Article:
What to Expect When Taking Your First AP Exam
Way to go! You’ve nearly made it through your first Advanced Placement® (AP®) course. One of the last steps on your journey with AP this year is to take your AP Exam(s) this May. Taking the exam gives you the opportunity to save time and money by earning college credit, advanced placement, or both and can help you stand out to colleges. No matter what score you achieve, the experience of preparing for and taking your AP Exam will help you build the skills you’ll need to transition from high school to college.
Prepare for your exam by actively participating in your classes and putting your best effort into completing all assignments from your teacher. It's also important to know what to expect before, during, and after the exam so that you can be fully prepared and feel confident on test day.
Know the Format of Your AP Exam
The first step in preparing for your AP Exam is to get familiar with the format of the test you’ll be taking. The best way to do that is to visit the About the Exam tab of your course page. Here you’ll find important information about your exam, including when it will take place, how long it will be, and how it will be structured. Get familiar with the types of questions on your exam by downloading past free-response questions* from real AP Exams. Review previous questions, sample student responses, and scoring guidelines in the Exam Preparation section.
*Please note: Not all AP Exams have free-response type questions. The following courses/exams do not:
- AP Research
- AP Computer Science Principles
- AP 2-D Art and Design; AP 3-D Art and Design; AP Drawing
Put Together a Study Plan
Once you understand the format of your exam, it's a good idea to create a study plan. Set aside time each day to study either independently or with a study group to get additional support.
Start by reviewing your syllabus and course materials. Review and continue building your knowledge of course content and skills by watching AP Daily videos in AP Classroom. These short videos cover all the content and skills that will be assessed on your AP Exam. You can also use AP Daily: Practice Sessions, a new video series focused on practicing FRQs (free-response questions) and MCQs (multiple-choice questions). Two sets of video recordings will be released—the first set on April 17 and the second set on April 24. Both sets of videos will be posted on YouTube and in AP Classroom and can be watched at any time. Check out more free resources to help you prepare.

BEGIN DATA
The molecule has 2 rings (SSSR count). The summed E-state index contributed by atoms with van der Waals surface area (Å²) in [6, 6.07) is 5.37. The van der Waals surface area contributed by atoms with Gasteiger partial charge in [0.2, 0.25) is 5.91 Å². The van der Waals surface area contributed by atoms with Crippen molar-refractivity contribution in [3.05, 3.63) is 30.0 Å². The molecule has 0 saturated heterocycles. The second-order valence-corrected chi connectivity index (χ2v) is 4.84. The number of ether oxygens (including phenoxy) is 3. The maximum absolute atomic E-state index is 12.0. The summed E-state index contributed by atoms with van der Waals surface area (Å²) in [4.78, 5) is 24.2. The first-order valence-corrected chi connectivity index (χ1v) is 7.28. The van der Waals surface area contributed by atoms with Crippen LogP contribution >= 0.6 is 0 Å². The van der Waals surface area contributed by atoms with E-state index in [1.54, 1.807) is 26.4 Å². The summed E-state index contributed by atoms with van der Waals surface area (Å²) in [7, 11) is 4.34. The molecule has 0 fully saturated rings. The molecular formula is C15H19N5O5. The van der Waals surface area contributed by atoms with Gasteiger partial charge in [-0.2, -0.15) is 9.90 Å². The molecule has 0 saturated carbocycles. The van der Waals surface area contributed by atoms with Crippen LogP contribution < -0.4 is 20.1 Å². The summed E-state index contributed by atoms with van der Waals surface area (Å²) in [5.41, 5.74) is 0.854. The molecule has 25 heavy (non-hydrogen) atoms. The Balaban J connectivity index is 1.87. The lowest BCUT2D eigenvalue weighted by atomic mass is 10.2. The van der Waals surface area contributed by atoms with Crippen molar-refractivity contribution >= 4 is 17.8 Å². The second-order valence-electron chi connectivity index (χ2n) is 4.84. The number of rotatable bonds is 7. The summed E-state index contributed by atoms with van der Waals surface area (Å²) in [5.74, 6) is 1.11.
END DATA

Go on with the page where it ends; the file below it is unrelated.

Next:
Day Before Exam
On Exam Day
On exam day, it's important to arrive at the test location on time, bring all the necessary materials, and eat a healthy breakfast. Usually, you’ll be taking the AP Exam at your school, during the normal school day and with students from your class. During the exam, read each question carefully, and take your time to think through the answer. Try to stay focused and calm, and take breaks if you need to. And check out these 6 tips on building confidence for your AP Exam.
After the Exam
AP Exam scores are typically released in July. Learn how to access them here. Log in to your College Board account before then to make sure that you’ll be able to view them when they’re available. And remember, each year you take an AP Exam, you have the chance to send a free score report to the college, university, or scholarship organization of your choice. June 20 is the deadline to send your scores for free. Even if you didn't receive the score you were hoping for, don't be discouraged. Research shows that many students who don’t earn a qualifying score on an AP Exam go on to earn higher scores on future AP Exams they take. And students who complete AP courses and exams have better college outcomes than their peers.
Taking an AP Exam for the first time is exciting and challenging, but always a beneficial experience. By familiarizing yourself with the exam format, creating a study plan, and preparing yourself mentally and physically for test day, you'll be well on your way to success. You've got this!